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Middleton goalball athlete heads to World Games

Cheryl Johnson and Midge Medicraft, on behalf of the Mayflower and Annavale chapters of the Order of the Eastern Star, present Mason Smith with a $100 cheque for travel expenses. Smith is representing the country  at the World Games in Colorado.
Cheryl Johnson and Midge Medicraft, on behalf of the Mayflower and Annavale chapters of the Order of the Eastern Star, present Mason Smith with a $100 cheque for travel expenses. Smith is representing the country at the World Games in Colorado.

MIDDLETON. A Middleton Regional High School goalball player is one of two Nova Scotians representing the country at the World Youth Games in Colorado.

Mason Smith, of Middleton, and Tarah Sawler, of Dartmouth, are the first two Nova Scotians ever to make the Canadian junior goalball national boys and girls teams.  

They are representing Canada at the International Blind Sports Association's (IBSA) World Youth Games being held in Colorado Springs, Colorado from July 28th to the 31st. 

The Annavale and Mayflower chapters of the Order of the Eastern Star recently presented Mason with a $100 cheque to help offset some of his travel costs.

“Mason is a 15 year-old young man who loves sports and has excelled at goalball,” says Midge Medicraft, of Annavale Chapter. “Mason has only played this game for about six months and already has two gold medals for it.”

Mason has won both junior and senior mens’ national titles this season and has been named to the junior boys national team in just his first year of goalball.

He is active in other sports, according to Medicraft including hockey, soccer, rugby and track and field.

Tarah Sawler, 16, led the Nova Scotia junior girls to the bronze medal at the junior nationals in Brantford, ON in March.  She is in her second year of goalball and also plays for the Nova Scotia Senior Women's¹ team.

Linda MacRae Triff from Dartmouth was selected by the Canadian Blind Sports Association (CBSA) to coach the junior boys national team at this year¹s tournament.  

Nova Scotia men's goalball athlete and junior assistant coach, Peter Parsons from Halifax will be the assistant coach for the Canadian junior boys and girls teams.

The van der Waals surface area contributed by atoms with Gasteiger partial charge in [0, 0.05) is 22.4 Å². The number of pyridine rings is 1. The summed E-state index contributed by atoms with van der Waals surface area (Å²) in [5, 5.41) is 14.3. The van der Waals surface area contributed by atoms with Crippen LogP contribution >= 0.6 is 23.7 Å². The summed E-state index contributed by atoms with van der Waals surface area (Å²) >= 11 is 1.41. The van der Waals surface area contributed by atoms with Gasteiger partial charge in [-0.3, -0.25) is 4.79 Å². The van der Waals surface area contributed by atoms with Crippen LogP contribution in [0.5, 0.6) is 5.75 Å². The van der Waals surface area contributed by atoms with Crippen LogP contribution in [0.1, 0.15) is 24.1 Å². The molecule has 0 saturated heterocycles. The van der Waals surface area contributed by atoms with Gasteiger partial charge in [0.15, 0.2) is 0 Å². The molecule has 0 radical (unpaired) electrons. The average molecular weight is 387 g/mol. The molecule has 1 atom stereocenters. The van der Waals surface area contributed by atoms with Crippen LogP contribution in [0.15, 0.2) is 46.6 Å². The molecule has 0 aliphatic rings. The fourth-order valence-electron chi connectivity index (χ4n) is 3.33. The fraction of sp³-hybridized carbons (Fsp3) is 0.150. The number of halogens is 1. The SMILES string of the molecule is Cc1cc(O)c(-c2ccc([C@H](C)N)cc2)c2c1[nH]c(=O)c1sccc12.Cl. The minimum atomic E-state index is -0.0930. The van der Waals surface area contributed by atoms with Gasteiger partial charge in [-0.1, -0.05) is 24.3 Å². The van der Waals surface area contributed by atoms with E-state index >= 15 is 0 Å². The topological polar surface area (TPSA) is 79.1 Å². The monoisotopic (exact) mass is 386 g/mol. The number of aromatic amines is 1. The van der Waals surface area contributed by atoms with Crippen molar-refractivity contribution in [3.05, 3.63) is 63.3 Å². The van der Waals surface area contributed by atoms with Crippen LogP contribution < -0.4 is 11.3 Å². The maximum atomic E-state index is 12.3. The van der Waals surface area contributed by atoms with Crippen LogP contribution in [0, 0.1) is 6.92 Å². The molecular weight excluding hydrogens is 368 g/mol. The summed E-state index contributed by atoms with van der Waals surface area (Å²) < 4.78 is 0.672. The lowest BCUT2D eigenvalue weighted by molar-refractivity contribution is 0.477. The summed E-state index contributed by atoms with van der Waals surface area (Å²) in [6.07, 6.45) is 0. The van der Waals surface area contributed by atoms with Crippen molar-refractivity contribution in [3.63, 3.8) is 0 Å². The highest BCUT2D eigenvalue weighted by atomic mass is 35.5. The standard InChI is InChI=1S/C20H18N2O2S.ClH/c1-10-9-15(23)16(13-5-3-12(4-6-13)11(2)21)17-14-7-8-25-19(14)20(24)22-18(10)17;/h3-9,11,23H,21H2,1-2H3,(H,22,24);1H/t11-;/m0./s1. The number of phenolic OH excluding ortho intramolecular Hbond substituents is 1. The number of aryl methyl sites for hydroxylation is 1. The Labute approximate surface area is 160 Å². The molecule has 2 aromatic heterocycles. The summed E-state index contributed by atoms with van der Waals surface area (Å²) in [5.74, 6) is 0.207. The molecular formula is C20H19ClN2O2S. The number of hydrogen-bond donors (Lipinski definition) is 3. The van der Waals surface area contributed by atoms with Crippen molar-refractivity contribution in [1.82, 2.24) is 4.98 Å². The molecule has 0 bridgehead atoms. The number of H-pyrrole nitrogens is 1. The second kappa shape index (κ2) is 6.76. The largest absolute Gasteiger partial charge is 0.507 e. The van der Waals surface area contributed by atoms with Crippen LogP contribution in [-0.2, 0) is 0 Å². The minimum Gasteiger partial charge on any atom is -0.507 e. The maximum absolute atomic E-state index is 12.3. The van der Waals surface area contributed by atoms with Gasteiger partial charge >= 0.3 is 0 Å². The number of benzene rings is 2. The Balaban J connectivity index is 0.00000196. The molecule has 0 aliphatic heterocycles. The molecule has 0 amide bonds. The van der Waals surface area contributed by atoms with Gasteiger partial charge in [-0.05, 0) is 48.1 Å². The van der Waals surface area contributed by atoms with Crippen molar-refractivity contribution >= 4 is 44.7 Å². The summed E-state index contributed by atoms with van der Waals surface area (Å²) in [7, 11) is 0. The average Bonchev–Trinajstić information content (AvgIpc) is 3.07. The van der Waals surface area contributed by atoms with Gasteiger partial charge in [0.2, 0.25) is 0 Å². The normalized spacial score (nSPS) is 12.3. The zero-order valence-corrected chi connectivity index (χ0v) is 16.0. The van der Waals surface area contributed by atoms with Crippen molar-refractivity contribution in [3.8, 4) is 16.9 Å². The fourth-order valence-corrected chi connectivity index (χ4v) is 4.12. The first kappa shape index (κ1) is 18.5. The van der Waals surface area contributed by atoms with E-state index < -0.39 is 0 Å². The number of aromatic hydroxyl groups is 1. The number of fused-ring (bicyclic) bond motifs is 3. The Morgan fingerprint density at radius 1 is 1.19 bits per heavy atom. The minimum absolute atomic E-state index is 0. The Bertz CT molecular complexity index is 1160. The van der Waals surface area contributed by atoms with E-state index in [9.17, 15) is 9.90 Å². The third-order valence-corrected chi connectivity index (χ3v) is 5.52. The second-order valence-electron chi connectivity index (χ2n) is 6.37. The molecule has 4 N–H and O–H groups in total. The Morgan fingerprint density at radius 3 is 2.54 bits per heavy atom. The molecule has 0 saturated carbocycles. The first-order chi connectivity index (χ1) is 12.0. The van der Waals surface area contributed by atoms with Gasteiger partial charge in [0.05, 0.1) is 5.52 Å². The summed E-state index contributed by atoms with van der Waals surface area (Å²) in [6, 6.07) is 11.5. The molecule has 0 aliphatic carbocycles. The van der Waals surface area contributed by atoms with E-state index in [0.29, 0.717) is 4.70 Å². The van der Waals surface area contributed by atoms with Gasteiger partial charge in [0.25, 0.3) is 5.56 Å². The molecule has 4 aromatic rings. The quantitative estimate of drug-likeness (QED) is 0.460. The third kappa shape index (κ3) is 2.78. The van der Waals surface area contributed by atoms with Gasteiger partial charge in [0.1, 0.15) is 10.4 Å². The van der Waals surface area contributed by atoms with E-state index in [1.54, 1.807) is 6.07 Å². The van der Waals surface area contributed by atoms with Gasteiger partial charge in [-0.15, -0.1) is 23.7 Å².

Goalball is a Paralympic sport that was created after WWII for blinded veterans. It is a team sport played by athletes who are blind or visually impaired.  

Played on a volleyball sized court on a gym floor with goals at either end spanning the entire back line, two teams of three players compete by throwing a ball along the floor and into the opposite team¹s goal.  

The opposing team attempts to physically block the ball from crossing the goal line. Because players can have different levels of vision, all participants are blindfolded to create a level playing field as they listen for the goalball, which has bells in it.

 

Mason Smith, of Middleton, and Tarah Sawler, of Dartmouth, are the first two Nova Scotians ever to make the Canadian junior goalball national boys and girls teams.  

They are representing Canada at the International Blind Sports Association's (IBSA) World Youth Games being held in Colorado Springs, Colorado from July 28th to the 31st. 

The Annavale and Mayflower chapters of the Order of the Eastern Star recently presented Mason with a $100 cheque to help offset some of his travel costs.

“Mason is a 15 year-old young man who loves sports and has excelled at goalball,” says Midge Medicraft, of Annavale Chapter. “Mason has only played this game for about six months and already has two gold medals for it.”

Mason has won both junior and senior mens’ national titles this season and has been named to the junior boys national team in just his first year of goalball.

He is active in other sports, according to Medicraft including hockey, soccer, rugby and track and field.

Tarah Sawler, 16, led the Nova Scotia junior girls to the bronze medal at the junior nationals in Brantford, ON in March.  She is in her second year of goalball and also plays for the Nova Scotia Senior Women's¹ team.

Linda MacRae Triff from Dartmouth was selected by the Canadian Blind Sports Association (CBSA) to coach the junior boys national team at this year¹s tournament.  

Nova Scotia men's goalball athlete and junior assistant coach, Peter Parsons from Halifax will be the assistant coach for the Canadian junior boys and girls teams.  

Goalball is a Paralympic sport that was created after WWII for blinded veterans. It is a team sport played by athletes who are blind or visually impaired.  

Played on a volleyball sized court on a gym floor with goals at either end spanning the entire back line, two teams of three players compete by throwing a ball along the floor and into the opposite team¹s goal.  

The opposing team attempts to physically block the ball from crossing the goal line. Because players can have different levels of vision, all participants are blindfolded to create a level playing field as they listen for the goalball, which has bells in it.

 

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